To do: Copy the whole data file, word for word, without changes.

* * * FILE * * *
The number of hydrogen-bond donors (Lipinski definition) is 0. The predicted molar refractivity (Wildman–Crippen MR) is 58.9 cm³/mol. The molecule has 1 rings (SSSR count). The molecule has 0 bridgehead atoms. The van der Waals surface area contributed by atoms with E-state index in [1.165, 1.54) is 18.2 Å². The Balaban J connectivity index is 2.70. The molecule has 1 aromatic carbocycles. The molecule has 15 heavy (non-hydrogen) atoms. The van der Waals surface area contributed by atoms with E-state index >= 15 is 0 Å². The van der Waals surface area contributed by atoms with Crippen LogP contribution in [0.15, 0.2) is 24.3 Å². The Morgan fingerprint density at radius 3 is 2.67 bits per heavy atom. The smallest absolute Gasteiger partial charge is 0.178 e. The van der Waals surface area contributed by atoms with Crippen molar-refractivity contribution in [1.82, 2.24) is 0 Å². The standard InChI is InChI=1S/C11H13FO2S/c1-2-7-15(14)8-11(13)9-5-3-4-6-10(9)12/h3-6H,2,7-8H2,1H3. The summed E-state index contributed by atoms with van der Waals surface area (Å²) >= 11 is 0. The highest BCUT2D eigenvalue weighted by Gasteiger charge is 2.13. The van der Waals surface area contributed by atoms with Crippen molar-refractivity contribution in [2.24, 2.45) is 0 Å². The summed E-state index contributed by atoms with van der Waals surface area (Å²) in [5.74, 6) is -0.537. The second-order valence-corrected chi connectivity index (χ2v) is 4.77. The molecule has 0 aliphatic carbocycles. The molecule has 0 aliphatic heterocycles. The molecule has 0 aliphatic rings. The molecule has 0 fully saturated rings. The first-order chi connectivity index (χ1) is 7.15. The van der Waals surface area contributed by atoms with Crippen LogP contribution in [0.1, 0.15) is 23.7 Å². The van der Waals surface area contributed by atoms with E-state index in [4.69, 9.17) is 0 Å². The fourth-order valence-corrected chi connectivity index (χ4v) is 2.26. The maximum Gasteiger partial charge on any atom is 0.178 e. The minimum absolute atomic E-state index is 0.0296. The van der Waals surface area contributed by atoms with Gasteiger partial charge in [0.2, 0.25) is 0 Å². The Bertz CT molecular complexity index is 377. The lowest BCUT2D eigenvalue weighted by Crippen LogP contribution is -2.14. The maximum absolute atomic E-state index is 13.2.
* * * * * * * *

The number of hydrogen-bond donors (Lipinski definition) is 0. The predicted molar refractivity (Wildman–Crippen MR) is 58.9 cm³/mol. The molecule has 1 rings (SSSR count). The molecule has 0 bridgehead atoms. The van der Waals surface area contributed by atoms with E-state index in [1.165, 1.54) is 18.2 Å². The Balaban J connectivity index is 2.70. The molecule has 1 aromatic carbocycles. The molecule has 15 heavy (non-hydrogen) atoms. The van der Waals surface area contributed by atoms with E-state index >= 15 is 0 Å². The van der Waals surface area contributed by atoms with Crippen LogP contribution in [0.15, 0.2) is 24.3 Å². The Morgan fingerprint density at radius 3 is 2.67 bits per heavy atom. The smallest absolute Gasteiger partial charge is 0.178 e. The van der Waals surface area contributed by atoms with Crippen molar-refractivity contribution in [1.82, 2.24) is 0 Å². The standard InChI is InChI=1S/C11H13FO2S/c1-2-7-15(14)8-11(13)9-5-3-4-6-10(9)12/h3-6H,2,7-8H2,1H3. The summed E-state index contributed by atoms with van der Waals surface area (Å²) >= 11 is 0. The highest BCUT2D eigenvalue weighted by Gasteiger charge is 2.13. The van der Waals surface area contributed by atoms with Crippen molar-refractivity contribution in [2.24, 2.45) is 0 Å². The summed E-state index contributed by atoms with van der Waals surface area (Å²) in [5.74, 6) is -0.537. The second-order valence-corrected chi connectivity index (χ2v) is 4.77. The molecule has 0 aliphatic carbocycles. The molecule has 0 aliphatic heterocycles. The molecule has 0 aliphatic rings. The molecule has 0 fully saturated rings. The first-order chi connectivity index (χ1) is 7.15. The van der Waals surface area contributed by atoms with Crippen LogP contribution in [0.1, 0.15) is 23.7 Å². The van der Waals surface area contributed by atoms with E-state index in [4.69, 9.17) is 0 Å². The fourth-order valence-corrected chi connectivity index (χ4v) is 2.26. The maximum Gasteiger partial charge on any atom is 0.178 e. The minimum absolute atomic E-state index is 0.0296. The van der Waals surface area contributed by atoms with Gasteiger partial charge in [0.2, 0.25) is 0 Å². The Bertz CT molecular complexity index is 377. The lowest BCUT2D eigenvalue weighted by Crippen LogP contribution is -2.14. The maximum absolute atomic E-state index is 13.2.